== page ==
The crown broke off with a tooth in it – What should I do?

crown broke with a tooth in it

Root-canal treatment followed by a crown is one the most common dental treatment given to the patients worldwide with a success rate of 90% after 9 years. However, root-canal treated teeth are fragile and more prone to breakage than healthy teeth. You can run into an unpredictable crisis if you have a crown on your tooth. In this blog, I will discuss ways to manage if your crown breaks/ broke off with a tooth in it.

Let’s first understand the reasons that can lead to crown breaking off with a tooth in it;

7 factors resulting in crown breaking off with a tooth in it

If you come to the dental office complaining that your crown broke off with a tooth in it; the dentist will look for or ask about the following to track down the reason for it:

Reduced tooth structure in root canal-treated tooth

The reduced tooth structure resulting from tooth cutting in root canal-treated tooth to make room for the crown, predisposes it to fracture. 

Premolar teeth are smaller in size than molars and tooth cutting for a crown placement further reduces their size. For this reason, fracture most commonly occurs in the root canal-treated upper premolars.

Also, the tooth whose tooth structure is destroyed at the beginning of the treatment has a greater chance of fracture. To compensate for their lost tooth structure, a post and core are placed in the tooth to strengthen it. Nonetheless, occasionally the post comes out with the crown.  

Propagation of micro-cracks in a tooth

If the tooth is already cracked at the time of the root canal, the crack may propagate over time and cause tooth fracture. Micro-cracks in the teeth often go undetected and require special equipment to diagnose them.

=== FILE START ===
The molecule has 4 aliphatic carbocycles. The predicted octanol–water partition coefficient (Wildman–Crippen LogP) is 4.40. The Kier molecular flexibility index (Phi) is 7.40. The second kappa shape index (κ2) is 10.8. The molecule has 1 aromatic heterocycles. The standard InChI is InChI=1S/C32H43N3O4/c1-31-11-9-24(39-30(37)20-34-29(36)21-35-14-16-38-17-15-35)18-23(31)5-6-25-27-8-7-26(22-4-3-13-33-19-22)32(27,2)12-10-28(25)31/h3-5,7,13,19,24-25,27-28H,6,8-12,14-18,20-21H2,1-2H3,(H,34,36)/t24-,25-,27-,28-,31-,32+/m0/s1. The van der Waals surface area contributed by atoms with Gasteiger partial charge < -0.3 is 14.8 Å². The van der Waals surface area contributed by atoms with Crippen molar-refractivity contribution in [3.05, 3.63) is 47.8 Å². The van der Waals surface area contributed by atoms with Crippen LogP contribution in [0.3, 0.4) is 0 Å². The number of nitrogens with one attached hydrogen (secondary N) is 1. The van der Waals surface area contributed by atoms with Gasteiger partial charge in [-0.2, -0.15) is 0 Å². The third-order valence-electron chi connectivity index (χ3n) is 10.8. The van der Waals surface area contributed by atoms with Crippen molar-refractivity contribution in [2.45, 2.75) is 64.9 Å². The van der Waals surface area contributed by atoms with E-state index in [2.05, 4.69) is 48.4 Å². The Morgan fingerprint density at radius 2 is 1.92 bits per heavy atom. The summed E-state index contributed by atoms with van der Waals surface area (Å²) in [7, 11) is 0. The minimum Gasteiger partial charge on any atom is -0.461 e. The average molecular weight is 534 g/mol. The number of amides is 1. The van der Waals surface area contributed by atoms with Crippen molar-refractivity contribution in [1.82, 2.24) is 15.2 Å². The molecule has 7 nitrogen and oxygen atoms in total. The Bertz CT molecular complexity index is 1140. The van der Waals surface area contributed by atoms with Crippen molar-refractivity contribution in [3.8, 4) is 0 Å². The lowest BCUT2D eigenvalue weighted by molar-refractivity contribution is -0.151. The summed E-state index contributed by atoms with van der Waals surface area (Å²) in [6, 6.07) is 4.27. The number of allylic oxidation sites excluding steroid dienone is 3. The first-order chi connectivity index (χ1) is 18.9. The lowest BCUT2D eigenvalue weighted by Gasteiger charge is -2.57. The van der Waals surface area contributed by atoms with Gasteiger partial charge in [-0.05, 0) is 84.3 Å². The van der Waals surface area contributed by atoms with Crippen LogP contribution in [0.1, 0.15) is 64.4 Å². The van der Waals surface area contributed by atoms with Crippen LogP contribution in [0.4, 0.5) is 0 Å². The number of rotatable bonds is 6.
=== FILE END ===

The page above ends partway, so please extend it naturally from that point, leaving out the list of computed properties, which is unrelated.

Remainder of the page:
an Injury to the front crowned tooth

The crown breaks with a tooth due to a

Sports (such as a fist fight), or fall injuries causes direct impact on the front tooth, leading to fracture of the tooth. People with incisor crown often comes to our practice saying, their crown broke off with a tooth in it.

It is important to know that when the collision occurs, the fracture occurs at the weakest point. In a crowned tooth, the structurally reduced tooth takes the greatest impact and fractures.    

habit of teeth grinding 

The habit of grinding teeth places horizontally directed forces on the teeth that are detrimental for the crowned tooth. These destructive forces lasting several hours daily, especially at night and during stress can result in tooth fracture.

Chewing on hard foods

Chewing on hard foods can also harm the crowned tooth. Also, habits such as cracking a nut or sucking on ice cubes exert heavy pressure on the teeth leading to fracture. 

Secondary or recurrent decay at the crown margins

The marginal fit of the crown is a prerequisite for its success. The crown with poor marginal fit leads to the dissolution of the bonding material and encourages plaque deposition, followed by tooth decay.

The secondary decay weakens the tooth and, if neglected for a long time, breaks the tooth at the gum line.

root canal treated tooth with a post

Posts are inserted in the root canal-treated teeth to strengthen them, where more than half of the tooth is lost due to tooth decay. Root canal-treated teeth with posts are more prone to snap than the ones without posts.

According to a research, 62% of the extracted root-canal treated teeth that suffered root fracture had posts.

Dentists advise different post materials based on the patient’s case and affordability. The earlier metal posts cause more root fractures than the recent fiber-reinforced posts. For the longevity of tooth, the hardness of the post material should be compatible with the tooth hardness so they can work in harmony while chewing.

The teeth bend a little during chewing, and an incompatibility between the two material causes unnecessary pressure on the tooth, leading to root fracture years after the post-placement. 

crown broke off with a tooth in it
The graph shows the pattern of tooth breakage in root canal treated teeth. The bar length represents the percentage of the particular factor. First molar is the 6th tooth from the center on each side.

What do you do if your crown falls out?

The management of a crown breaking out with a tooth in it will depend on the damaged incurred to you. 

If the crown breaks off after a fist fight, fall, sports injury, or as a result of direct impact on the front tooth, you may experience some bleeding if the gums or lips have been injured. Report immedietly to the emergency room or emergency dentist in such a scenario.